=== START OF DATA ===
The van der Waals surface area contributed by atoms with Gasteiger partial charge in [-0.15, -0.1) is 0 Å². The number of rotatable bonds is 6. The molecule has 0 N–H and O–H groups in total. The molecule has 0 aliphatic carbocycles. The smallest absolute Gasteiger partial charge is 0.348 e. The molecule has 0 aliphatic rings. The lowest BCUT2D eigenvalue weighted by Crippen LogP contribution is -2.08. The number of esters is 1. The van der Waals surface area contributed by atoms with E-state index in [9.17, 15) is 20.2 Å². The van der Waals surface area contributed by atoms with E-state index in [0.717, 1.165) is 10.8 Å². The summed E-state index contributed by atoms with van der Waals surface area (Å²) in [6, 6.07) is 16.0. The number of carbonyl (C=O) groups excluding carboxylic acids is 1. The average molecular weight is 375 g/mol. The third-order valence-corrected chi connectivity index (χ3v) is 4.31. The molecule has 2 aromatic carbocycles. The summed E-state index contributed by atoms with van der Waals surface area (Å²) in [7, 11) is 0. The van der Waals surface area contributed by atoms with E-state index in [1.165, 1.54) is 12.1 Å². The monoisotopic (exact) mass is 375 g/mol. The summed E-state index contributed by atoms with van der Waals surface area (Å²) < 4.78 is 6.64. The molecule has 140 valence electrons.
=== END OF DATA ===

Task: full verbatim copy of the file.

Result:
The van der Waals surface area contributed by atoms with Gasteiger partial charge in [-0.15, -0.1) is 0 Å². The number of rotatable bonds is 6. The molecule has 0 N–H and O–H groups in total. The molecule has 0 aliphatic carbocycles. The smallest absolute Gasteiger partial charge is 0.348 e. The molecule has 0 aliphatic rings. The lowest BCUT2D eigenvalue weighted by Crippen LogP contribution is -2.08. The number of esters is 1. The van der Waals surface area contributed by atoms with E-state index in [9.17, 15) is 20.2 Å². The van der Waals surface area contributed by atoms with E-state index in [0.717, 1.165) is 10.8 Å². The summed E-state index contributed by atoms with van der Waals surface area (Å²) in [6, 6.07) is 16.0. The number of carbonyl (C=O) groups excluding carboxylic acids is 1. The average molecular weight is 375 g/mol. The third-order valence-corrected chi connectivity index (χ3v) is 4.31. The molecule has 2 aromatic carbocycles. The summed E-state index contributed by atoms with van der Waals surface area (Å²) in [7, 11) is 0. The van der Waals surface area contributed by atoms with E-state index in [1.165, 1.54) is 12.1 Å². The monoisotopic (exact) mass is 375 g/mol. The summed E-state index contributed by atoms with van der Waals surface area (Å²) < 4.78 is 6.64. The molecule has 140 valence electrons.